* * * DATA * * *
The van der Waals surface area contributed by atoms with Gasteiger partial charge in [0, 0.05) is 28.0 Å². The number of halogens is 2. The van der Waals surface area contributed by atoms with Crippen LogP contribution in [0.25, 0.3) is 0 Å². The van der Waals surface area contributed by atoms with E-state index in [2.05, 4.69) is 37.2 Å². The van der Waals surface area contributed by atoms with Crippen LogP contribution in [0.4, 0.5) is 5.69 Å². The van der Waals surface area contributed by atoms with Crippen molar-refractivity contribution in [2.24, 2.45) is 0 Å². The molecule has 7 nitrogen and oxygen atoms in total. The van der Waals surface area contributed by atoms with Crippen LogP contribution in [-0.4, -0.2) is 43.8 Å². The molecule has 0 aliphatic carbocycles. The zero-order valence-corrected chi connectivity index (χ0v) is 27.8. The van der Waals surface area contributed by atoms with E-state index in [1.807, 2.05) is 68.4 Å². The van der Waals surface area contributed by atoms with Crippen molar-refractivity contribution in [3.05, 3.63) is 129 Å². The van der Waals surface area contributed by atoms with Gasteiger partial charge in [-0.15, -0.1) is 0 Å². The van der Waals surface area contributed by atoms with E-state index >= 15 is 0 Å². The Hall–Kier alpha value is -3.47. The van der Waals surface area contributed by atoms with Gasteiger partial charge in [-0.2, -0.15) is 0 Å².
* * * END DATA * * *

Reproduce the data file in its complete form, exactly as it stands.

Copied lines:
The van der Waals surface area contributed by atoms with Gasteiger partial charge in [0, 0.05) is 28.0 Å². The number of halogens is 2. The van der Waals surface area contributed by atoms with Crippen LogP contribution in [0.25, 0.3) is 0 Å². The van der Waals surface area contributed by atoms with E-state index in [2.05, 4.69) is 37.2 Å². The van der Waals surface area contributed by atoms with Crippen LogP contribution in [0.4, 0.5) is 5.69 Å². The van der Waals surface area contributed by atoms with Crippen molar-refractivity contribution in [2.24, 2.45) is 0 Å². The molecule has 7 nitrogen and oxygen atoms in total. The van der Waals surface area contributed by atoms with Crippen LogP contribution in [-0.4, -0.2) is 43.8 Å². The molecule has 0 aliphatic carbocycles. The zero-order valence-corrected chi connectivity index (χ0v) is 27.8. The van der Waals surface area contributed by atoms with E-state index in [1.807, 2.05) is 68.4 Å². The van der Waals surface area contributed by atoms with Crippen molar-refractivity contribution in [3.05, 3.63) is 129 Å². The van der Waals surface area contributed by atoms with Gasteiger partial charge in [-0.15, -0.1) is 0 Å². The van der Waals surface area contributed by atoms with E-state index >= 15 is 0 Å². The Hall–Kier alpha value is -3.47. The van der Waals surface area contributed by atoms with Gasteiger partial charge in [-0.2, -0.15) is 0 Å².